Silencing Women's Voices: Time To Speak Up

Special To The Jewish Week

I was riveted by the recent story of an Orthodox Israeli young woman, Ophir Ben-Shetreet, who sang beautifully on the Israeli talent-search program, “The Voice,” and as a result was suspended from her Orthodox school for two weeks because of the prohibition against women singing in public if men are present.  Ophir’s performance and evident charm inspired people around the country.  The judges praised her as “modest” and “pure,” and she could serve as a role model for young Orthodox women who feel the desire to express themselves and develop their talents.  Instead, she was condemned.

'The Heritage Of All Israel'

Founder of Tel Aviv's secular yeshiva, also a Knesset member, leads Israel's parliament in study and prayer.

Editor’s Note: Ruth Calderon, founder of a secular yeshiva in Tel Aviv, spent several years living in New York recently, teaching at the JCC in Manhattan and other venues. This was her inaugural speech in the Knesset this week as a member of Yair Lapid’s Yesh Atid party.

Ruth Calderone

Human Rights Is a Sacred Cause, Not A Pro-Israel Message

Special to The Jewish Week

Advancing human rights around the world should be consistently high on the Jewish community’s advocacy agenda. Grounded in our basic religious values and historical experiences as a persecuted people, this effort can and should be undertaken with deep conviction. I long have wanted the Jewish community to be more active and visible in this space.

Martin Raffel

The Many Israelis In The Middle

Special To The Jewish Week

We all know that Israeli society is deeply polarized, with religious fanatics combating secular extremists. We all know that Orthodox rabbis dismiss Reform and Conservative rabbis, as most Israelis reject Judaism out of disgust for this Orthodox zealotry. We all know that the openness, tolerance, pluralism, and broad religious spectrum characterizing American Judaism is sadly lacking in Israel’s narrow, intolerant, all-or-nothing Judaism. Or do we?

Gil Troy

How Will Jews Be Different In 2050?

Special To The Jewish Week

For close watchers of the Jewish community, peering into the future (and fretting about it, as Jews seem to be a people whose DNA includes a built-in “worrier” gene) seems to be an occupational hazard. The most recent Pew surveys provide a glimpse, especially when it comes to the finding that the millennial generation is unmoored from formal institutions of all kinds, including Jewish ones. But the surveys raise as many questions as they answer.

Steven Windmueller

For U.S., A Lost Opportunity For Mideast Stability

Special To The Jewish Week

The Obama administration’s policy toward Iran — the attempt to engage Tehran in the vain hope that the regime will somehow transform itself into a useful and productive member of the community of nations — represents a lost opportunity. Given the unrest in the Middle East, the administration had the chance to reshape the geopolitical contours of the region in a way that would have advanced American interests and assured regional stability for decades to come. That prospect has been squandered.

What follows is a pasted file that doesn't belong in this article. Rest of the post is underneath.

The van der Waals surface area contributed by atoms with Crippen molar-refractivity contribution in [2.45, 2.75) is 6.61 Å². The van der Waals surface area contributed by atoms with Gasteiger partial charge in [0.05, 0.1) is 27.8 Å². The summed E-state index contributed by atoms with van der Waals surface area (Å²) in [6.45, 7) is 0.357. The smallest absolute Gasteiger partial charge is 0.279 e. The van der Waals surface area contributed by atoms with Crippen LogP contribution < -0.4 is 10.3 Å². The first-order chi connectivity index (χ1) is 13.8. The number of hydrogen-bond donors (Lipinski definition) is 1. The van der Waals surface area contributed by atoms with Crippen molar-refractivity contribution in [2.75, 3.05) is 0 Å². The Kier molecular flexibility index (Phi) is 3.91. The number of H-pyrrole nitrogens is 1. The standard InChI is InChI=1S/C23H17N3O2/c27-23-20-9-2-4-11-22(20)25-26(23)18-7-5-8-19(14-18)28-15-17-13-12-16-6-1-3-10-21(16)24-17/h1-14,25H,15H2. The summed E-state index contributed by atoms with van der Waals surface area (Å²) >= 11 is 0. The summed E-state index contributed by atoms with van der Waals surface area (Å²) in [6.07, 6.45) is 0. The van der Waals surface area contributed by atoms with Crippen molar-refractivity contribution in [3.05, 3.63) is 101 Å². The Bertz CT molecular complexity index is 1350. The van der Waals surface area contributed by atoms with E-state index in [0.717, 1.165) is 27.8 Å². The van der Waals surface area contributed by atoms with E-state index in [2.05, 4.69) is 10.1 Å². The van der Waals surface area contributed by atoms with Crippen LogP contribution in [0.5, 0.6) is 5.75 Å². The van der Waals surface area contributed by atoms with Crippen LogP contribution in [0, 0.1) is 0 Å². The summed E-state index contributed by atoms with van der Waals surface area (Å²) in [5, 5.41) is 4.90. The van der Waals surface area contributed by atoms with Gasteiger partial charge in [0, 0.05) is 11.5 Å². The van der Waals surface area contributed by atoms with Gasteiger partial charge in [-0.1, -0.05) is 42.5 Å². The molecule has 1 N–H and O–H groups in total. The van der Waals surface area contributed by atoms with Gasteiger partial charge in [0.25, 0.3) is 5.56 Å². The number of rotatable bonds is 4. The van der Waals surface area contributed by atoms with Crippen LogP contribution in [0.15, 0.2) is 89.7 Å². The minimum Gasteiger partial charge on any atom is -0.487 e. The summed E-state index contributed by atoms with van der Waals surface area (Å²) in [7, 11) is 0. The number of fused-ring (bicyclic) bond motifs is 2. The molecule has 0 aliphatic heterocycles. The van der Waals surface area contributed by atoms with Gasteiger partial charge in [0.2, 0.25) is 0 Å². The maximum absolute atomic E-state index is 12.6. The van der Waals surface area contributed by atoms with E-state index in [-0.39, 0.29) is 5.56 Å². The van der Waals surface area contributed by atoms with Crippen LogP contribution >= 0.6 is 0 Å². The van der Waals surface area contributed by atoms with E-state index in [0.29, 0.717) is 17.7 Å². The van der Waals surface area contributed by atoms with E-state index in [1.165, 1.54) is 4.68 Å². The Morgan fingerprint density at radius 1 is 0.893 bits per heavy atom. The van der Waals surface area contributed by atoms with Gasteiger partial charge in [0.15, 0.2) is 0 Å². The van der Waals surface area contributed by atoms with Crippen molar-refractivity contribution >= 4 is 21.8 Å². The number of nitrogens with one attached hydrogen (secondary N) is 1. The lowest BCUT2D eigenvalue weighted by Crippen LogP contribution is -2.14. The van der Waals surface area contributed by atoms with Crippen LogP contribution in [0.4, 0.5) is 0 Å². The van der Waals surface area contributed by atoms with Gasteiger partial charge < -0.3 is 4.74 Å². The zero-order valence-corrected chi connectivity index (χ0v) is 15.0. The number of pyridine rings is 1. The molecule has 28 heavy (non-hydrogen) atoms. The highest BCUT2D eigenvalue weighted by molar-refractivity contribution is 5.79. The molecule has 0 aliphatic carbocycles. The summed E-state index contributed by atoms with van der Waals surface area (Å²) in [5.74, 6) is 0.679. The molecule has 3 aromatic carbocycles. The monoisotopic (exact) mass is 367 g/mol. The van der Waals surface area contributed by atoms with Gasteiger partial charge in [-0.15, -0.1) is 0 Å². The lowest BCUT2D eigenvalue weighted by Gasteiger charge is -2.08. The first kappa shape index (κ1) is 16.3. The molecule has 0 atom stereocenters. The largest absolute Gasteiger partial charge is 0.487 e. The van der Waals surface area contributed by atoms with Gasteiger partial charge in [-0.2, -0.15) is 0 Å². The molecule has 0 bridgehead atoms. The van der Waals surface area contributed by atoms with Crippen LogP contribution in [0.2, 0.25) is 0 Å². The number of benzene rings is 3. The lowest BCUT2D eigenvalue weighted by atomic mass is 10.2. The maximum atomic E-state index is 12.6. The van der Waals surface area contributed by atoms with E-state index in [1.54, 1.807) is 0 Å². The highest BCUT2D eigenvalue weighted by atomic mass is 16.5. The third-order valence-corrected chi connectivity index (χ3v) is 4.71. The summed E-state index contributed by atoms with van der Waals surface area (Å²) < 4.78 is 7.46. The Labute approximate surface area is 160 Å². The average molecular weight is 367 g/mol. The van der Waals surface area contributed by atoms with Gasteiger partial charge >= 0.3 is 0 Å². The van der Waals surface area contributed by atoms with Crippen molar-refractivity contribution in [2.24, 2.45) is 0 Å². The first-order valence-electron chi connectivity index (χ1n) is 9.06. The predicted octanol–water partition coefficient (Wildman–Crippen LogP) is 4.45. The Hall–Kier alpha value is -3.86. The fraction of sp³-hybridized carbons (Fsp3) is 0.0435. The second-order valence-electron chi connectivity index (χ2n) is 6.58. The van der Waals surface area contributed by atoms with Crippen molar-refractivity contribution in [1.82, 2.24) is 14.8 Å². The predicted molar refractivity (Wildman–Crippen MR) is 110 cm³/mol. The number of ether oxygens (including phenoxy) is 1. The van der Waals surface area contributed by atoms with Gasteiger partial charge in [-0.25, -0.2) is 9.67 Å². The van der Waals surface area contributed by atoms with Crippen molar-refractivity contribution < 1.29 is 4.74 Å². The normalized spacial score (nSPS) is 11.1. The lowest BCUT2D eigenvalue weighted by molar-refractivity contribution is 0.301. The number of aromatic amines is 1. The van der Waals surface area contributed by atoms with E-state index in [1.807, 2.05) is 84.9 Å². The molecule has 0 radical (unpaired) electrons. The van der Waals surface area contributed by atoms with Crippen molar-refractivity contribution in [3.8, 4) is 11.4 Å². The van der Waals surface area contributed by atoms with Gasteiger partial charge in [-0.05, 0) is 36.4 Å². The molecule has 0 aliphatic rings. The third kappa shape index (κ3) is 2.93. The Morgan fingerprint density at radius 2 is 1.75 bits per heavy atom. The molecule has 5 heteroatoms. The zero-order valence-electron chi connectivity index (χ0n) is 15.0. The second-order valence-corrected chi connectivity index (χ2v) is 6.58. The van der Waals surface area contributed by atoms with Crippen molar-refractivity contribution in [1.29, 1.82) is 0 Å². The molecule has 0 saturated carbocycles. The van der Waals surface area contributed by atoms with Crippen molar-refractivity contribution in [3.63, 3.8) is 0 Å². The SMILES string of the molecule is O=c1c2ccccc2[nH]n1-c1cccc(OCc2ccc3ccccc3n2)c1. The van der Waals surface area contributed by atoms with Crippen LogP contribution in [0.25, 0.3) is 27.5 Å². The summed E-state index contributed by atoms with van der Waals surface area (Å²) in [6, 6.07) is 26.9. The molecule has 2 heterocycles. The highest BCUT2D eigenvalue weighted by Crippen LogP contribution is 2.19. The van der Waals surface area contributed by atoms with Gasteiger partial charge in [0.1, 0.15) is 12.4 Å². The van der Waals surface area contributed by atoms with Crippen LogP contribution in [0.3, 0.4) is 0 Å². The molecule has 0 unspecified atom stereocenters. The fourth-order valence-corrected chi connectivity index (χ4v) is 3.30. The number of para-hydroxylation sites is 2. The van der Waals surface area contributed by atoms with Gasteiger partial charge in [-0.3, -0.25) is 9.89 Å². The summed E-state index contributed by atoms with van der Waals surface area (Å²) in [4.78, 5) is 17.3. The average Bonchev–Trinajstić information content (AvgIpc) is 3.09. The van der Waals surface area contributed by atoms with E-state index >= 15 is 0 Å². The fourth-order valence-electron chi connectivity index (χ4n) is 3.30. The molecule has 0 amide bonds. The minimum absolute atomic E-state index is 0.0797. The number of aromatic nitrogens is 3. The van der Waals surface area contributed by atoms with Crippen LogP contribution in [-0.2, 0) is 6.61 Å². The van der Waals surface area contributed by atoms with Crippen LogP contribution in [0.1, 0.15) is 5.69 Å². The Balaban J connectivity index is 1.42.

Menachem Genack

Trouble For Israel Over Iran Agreement, And Beyond


The Jewish year ending in a few days was marked by severe erosion in Israel's strategic positioning in a geo-political world in rapid transformation. There are two components in such erosion, an external one globally defining relations between the countries of the world and Israel, and an inner one reflecting Israel's response to these challenges and, unavoidably, also involving the Jewish diaspora. The hook to which we can hang the whole story is undoubtedly the Vienna agreement of July 14 (the anniversary of the French Revolution) between the representatives of the world powers and Iran on the future development of Iranian nuclear capabilities.

The Orthodox Community Must Embrace Its Gay Children


The horrifying stabbings and murder of Shira Banki at the recent Gay Pride parade in Jerusalem are in no way representative of the Orthodox Judaism I live and breathe.  Yet, that horrifying incident should give all of us in the Modern Orthodox community pause, and cause, to rethink the stance we take, and the message we send about homosexuality and LGBT Jews. It calls for a fundamental change in the way we interact with these men and women of our community— our children, our siblings, our congregants.  We must do it because it is right. And we must do it because the alternative to such a change has become too great to bear.

The Lesson Of The Golem: When Self-Defense Turns Into Extreme Violence


There was a time, wrote the Yiddish author I.L. Peretz, a terrible time, when the ghetto of Prague was under assault.  For the Jews had received word that their women were about to be raped, their children about to be burned alive, and their men about to be slaughtered.  Just when the situation seemed beyond hope and the end imminent, the great Maharal of Prague, Rabbi Yehuda Loew, set aside his studies of the Gemara and went out into the street.  He went up to a large pile of clay, took it into his hands, and fashioned the image of a man.  The rabbi breathed into the nostrils of the golem, and the thing began to move.  Then he whispered into its ear the name of the Holy One, and the golem rose up.  The rabbi turned to go back into the house of prayer, and the golem turned to leave the ghetto.  Once outside the ghetto, the golem fell upon our enemies and attacked them without mercy.

How To Speak Truth To Israel


I have been a fan of Daniel Sokatch since his days at the Progressive Jewish Alliance in Los Angeles, even before he became the C.E.O. of the New Israel Fund.

Syndicate content